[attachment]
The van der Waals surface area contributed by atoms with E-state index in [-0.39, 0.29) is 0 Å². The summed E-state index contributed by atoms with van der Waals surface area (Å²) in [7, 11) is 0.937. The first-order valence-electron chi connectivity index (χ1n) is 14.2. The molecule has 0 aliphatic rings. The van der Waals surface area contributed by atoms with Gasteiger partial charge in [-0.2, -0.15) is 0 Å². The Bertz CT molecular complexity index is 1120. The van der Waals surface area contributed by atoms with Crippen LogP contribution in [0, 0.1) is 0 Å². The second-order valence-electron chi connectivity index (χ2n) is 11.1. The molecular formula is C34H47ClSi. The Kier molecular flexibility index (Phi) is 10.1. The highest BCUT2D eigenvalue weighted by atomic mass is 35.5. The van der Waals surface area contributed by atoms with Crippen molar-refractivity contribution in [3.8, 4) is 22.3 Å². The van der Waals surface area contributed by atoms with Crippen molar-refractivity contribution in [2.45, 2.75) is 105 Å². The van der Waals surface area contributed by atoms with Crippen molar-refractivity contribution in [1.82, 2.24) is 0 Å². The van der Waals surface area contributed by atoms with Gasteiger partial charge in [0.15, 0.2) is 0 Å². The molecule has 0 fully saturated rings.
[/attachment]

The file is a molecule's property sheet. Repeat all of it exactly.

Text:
The van der Waals surface area contributed by atoms with E-state index in [-0.39, 0.29) is 0 Å². The summed E-state index contributed by atoms with van der Waals surface area (Å²) in [7, 11) is 0.937. The first-order valence-electron chi connectivity index (χ1n) is 14.2. The molecule has 0 aliphatic rings. The van der Waals surface area contributed by atoms with Gasteiger partial charge in [-0.2, -0.15) is 0 Å². The Bertz CT molecular complexity index is 1120. The van der Waals surface area contributed by atoms with Crippen LogP contribution in [0, 0.1) is 0 Å². The second-order valence-electron chi connectivity index (χ2n) is 11.1. The molecular formula is C34H47ClSi. The Kier molecular flexibility index (Phi) is 10.1. The highest BCUT2D eigenvalue weighted by atomic mass is 35.5. The van der Waals surface area contributed by atoms with Crippen molar-refractivity contribution in [3.8, 4) is 22.3 Å². The van der Waals surface area contributed by atoms with Crippen molar-refractivity contribution in [2.45, 2.75) is 105 Å². The van der Waals surface area contributed by atoms with Crippen molar-refractivity contribution in [1.82, 2.24) is 0 Å². The van der Waals surface area contributed by atoms with Gasteiger partial charge in [0.15, 0.2) is 0 Å². The molecule has 0 fully saturated rings.